Recently a video went viral on social media showing a restaurant in Gudaibiya being forcefully closed after a dispute erupted. This came as the owner of the restaurant who is a Hindu spoke in favour of the new Citizenship (Amendment) Act (CAA).

According to the New Indian Express, reacting to the video BJP spokesperson B Gopalakrishnan said some people are threatening Hindus based in Gulf countries for their stand on the Citizenship (Amendment) Act and added that those responsible would be “forced to go to Pakistan”.

Gopalakrishnan's remarks came days after one Ajith Sreedharan, a doctor from Kerala, had to resign from a hospital in Doha after his comments in support of the new law triggered an uproar. Minister of State for External Affairs V Muraleedhran on Wednesday visited him at his residence in Kollam and offered him all help.

According to the Citizenship Amendment Act (CAA), members of Hindu, Sikh, Buddhist, Jain, Parsi and Christian communities who have come from Pakistan, Bangladesh and Afghanistan till December 31, 2014, and facing religious persecution there will not be treated as illegal immigrants but given Indian citizenship.

Last week, the Kerala government had ordered a stay on all activities in connection with NPR in view that it would lead to the National Register of Citizens (NRC).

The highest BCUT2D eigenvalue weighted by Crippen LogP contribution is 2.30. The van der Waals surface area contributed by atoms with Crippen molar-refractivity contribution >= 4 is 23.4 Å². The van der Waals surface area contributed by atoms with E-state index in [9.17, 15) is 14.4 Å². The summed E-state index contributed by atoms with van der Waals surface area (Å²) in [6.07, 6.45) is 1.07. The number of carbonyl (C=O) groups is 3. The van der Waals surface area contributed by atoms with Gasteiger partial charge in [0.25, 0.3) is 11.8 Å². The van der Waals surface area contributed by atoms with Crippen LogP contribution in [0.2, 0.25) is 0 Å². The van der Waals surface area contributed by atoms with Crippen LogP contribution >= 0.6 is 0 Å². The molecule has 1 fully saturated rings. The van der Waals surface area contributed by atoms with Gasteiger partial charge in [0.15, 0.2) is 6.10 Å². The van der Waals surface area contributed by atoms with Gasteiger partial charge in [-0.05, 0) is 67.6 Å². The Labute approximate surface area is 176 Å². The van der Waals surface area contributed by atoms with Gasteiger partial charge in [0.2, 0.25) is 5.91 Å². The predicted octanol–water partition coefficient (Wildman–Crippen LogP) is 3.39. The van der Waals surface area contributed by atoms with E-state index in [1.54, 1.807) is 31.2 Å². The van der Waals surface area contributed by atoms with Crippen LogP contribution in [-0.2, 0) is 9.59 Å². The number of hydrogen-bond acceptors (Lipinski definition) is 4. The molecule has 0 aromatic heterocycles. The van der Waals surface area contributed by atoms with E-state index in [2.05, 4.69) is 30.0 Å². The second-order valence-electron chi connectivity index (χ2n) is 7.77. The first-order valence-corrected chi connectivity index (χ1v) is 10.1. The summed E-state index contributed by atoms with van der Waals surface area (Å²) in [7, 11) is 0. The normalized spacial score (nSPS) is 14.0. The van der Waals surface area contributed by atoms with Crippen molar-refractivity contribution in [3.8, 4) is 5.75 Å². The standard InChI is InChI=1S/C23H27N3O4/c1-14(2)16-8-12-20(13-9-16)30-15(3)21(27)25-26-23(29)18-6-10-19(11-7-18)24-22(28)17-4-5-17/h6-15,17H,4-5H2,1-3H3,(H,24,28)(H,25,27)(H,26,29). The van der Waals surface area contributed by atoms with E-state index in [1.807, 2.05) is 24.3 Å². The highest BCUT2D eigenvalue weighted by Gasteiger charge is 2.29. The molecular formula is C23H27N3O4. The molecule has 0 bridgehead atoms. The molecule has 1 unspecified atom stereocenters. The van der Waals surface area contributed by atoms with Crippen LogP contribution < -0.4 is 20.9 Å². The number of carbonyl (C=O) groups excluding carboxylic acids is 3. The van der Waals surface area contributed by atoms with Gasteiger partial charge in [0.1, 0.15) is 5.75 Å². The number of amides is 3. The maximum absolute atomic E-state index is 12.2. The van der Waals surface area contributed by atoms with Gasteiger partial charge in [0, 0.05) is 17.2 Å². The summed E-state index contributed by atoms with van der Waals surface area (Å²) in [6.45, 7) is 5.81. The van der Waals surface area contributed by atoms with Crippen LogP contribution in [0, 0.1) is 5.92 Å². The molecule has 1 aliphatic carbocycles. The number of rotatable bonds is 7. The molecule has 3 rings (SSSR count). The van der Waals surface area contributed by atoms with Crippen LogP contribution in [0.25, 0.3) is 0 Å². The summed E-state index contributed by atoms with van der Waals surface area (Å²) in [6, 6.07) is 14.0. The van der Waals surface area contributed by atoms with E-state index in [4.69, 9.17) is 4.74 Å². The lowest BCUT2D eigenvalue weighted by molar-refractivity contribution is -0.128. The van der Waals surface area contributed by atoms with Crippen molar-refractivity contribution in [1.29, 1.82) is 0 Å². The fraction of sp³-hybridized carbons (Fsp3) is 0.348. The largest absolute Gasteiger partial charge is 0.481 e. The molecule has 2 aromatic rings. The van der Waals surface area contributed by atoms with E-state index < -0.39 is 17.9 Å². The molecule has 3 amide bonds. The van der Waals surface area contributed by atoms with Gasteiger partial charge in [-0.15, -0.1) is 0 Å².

“After considering the concerns raised in the wake of the 2019 amendment in the Citizenship Act, the State Government has decided not to cooperate with the process to update the NPR to facilitate the preparation of the NRC,” said a statement from the Chief Minister Pinarayi Vijayan’s office.

India has seen massive protests across the country after the parliament passed the Citizenship Amendment Act (CAA), which demonstrators say is discriminatory against Muslims.

The United Nations has already expressed concerns about the law and the handling of protests in India.

“The amended law would appear to undermine the commitment to equality before the law enshrined in India’s constitution and India’s obligations under the International Covenant on Civil and Political Rights and the Convention for the Elimination of Racial Discrimination, to which India is a state party, which prohibit discrimination based on racial, ethnic or religious grounds,” the spokesperson for the UN High Commissioner for Human Rights said earlier this month.